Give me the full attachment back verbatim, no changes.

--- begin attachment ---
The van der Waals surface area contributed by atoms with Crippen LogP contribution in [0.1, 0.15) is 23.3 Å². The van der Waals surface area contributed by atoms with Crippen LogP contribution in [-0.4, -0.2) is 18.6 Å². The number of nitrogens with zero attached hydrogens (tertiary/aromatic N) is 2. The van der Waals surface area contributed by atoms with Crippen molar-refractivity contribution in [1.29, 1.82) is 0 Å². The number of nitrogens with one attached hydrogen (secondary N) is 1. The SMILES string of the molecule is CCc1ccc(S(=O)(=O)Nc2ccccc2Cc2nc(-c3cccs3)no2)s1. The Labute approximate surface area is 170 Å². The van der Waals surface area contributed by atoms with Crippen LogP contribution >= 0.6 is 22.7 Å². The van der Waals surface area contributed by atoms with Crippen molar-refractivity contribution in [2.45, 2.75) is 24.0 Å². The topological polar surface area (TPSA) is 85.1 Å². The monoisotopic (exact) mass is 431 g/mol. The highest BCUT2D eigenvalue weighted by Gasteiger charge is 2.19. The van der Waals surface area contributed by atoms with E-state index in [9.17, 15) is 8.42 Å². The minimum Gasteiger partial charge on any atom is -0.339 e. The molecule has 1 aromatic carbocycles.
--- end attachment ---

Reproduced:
The van der Waals surface area contributed by atoms with Crippen LogP contribution in [0.1, 0.15) is 23.3 Å². The van der Waals surface area contributed by atoms with Crippen LogP contribution in [-0.4, -0.2) is 18.6 Å². The number of nitrogens with zero attached hydrogens (tertiary/aromatic N) is 2. The van der Waals surface area contributed by atoms with Crippen molar-refractivity contribution in [1.29, 1.82) is 0 Å². The number of nitrogens with one attached hydrogen (secondary N) is 1. The SMILES string of the molecule is CCc1ccc(S(=O)(=O)Nc2ccccc2Cc2nc(-c3cccs3)no2)s1. The Labute approximate surface area is 170 Å². The van der Waals surface area contributed by atoms with Crippen LogP contribution >= 0.6 is 22.7 Å². The van der Waals surface area contributed by atoms with Crippen molar-refractivity contribution in [2.45, 2.75) is 24.0 Å². The topological polar surface area (TPSA) is 85.1 Å². The monoisotopic (exact) mass is 431 g/mol. The highest BCUT2D eigenvalue weighted by Gasteiger charge is 2.19. The van der Waals surface area contributed by atoms with E-state index in [9.17, 15) is 8.42 Å². The minimum Gasteiger partial charge on any atom is -0.339 e. The molecule has 1 aromatic carbocycles.